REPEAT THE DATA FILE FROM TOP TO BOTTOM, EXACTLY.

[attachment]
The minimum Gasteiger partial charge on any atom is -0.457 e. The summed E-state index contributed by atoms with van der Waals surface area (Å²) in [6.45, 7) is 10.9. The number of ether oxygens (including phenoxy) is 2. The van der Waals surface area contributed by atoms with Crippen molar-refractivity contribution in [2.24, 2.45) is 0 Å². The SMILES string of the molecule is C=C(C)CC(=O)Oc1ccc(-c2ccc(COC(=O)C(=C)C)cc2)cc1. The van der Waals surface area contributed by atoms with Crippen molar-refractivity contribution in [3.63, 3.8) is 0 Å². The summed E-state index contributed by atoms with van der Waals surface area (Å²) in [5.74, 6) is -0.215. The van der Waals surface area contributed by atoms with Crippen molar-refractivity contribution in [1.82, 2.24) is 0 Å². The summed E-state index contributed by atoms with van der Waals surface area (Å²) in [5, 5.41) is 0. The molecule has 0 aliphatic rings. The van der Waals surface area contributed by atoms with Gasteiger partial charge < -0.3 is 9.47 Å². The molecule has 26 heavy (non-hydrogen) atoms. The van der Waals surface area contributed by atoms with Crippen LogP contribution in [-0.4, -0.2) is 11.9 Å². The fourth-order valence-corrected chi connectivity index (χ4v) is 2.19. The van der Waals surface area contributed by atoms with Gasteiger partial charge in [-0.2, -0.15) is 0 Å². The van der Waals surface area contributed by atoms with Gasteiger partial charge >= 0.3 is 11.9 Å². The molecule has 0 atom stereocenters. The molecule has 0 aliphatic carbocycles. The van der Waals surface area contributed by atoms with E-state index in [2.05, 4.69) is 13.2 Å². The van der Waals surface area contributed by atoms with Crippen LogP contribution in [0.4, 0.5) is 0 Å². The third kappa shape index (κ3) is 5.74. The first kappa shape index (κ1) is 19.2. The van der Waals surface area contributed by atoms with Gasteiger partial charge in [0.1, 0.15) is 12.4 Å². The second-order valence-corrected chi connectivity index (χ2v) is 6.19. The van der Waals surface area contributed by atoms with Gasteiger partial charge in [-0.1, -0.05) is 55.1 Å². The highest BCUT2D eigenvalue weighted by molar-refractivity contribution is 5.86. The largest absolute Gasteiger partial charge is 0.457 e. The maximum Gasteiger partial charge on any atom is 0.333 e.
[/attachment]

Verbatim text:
The minimum Gasteiger partial charge on any atom is -0.457 e. The summed E-state index contributed by atoms with van der Waals surface area (Å²) in [6.45, 7) is 10.9. The number of ether oxygens (including phenoxy) is 2. The van der Waals surface area contributed by atoms with Crippen molar-refractivity contribution in [2.24, 2.45) is 0 Å². The SMILES string of the molecule is C=C(C)CC(=O)Oc1ccc(-c2ccc(COC(=O)C(=C)C)cc2)cc1. The van der Waals surface area contributed by atoms with Crippen molar-refractivity contribution in [3.63, 3.8) is 0 Å². The summed E-state index contributed by atoms with van der Waals surface area (Å²) in [5.74, 6) is -0.215. The van der Waals surface area contributed by atoms with Crippen molar-refractivity contribution in [1.82, 2.24) is 0 Å². The summed E-state index contributed by atoms with van der Waals surface area (Å²) in [5, 5.41) is 0. The molecule has 0 aliphatic rings. The van der Waals surface area contributed by atoms with Gasteiger partial charge < -0.3 is 9.47 Å². The molecule has 26 heavy (non-hydrogen) atoms. The van der Waals surface area contributed by atoms with Crippen LogP contribution in [-0.4, -0.2) is 11.9 Å². The fourth-order valence-corrected chi connectivity index (χ4v) is 2.19. The van der Waals surface area contributed by atoms with Gasteiger partial charge in [-0.2, -0.15) is 0 Å². The van der Waals surface area contributed by atoms with Gasteiger partial charge >= 0.3 is 11.9 Å². The molecule has 0 atom stereocenters. The molecule has 0 aliphatic carbocycles. The van der Waals surface area contributed by atoms with E-state index in [2.05, 4.69) is 13.2 Å². The van der Waals surface area contributed by atoms with Crippen LogP contribution in [0.4, 0.5) is 0 Å². The third kappa shape index (κ3) is 5.74. The first kappa shape index (κ1) is 19.2. The van der Waals surface area contributed by atoms with Gasteiger partial charge in [0.1, 0.15) is 12.4 Å². The second-order valence-corrected chi connectivity index (χ2v) is 6.19. The van der Waals surface area contributed by atoms with Gasteiger partial charge in [-0.1, -0.05) is 55.1 Å². The highest BCUT2D eigenvalue weighted by molar-refractivity contribution is 5.86. The largest absolute Gasteiger partial charge is 0.457 e. The maximum Gasteiger partial charge on any atom is 0.333 e.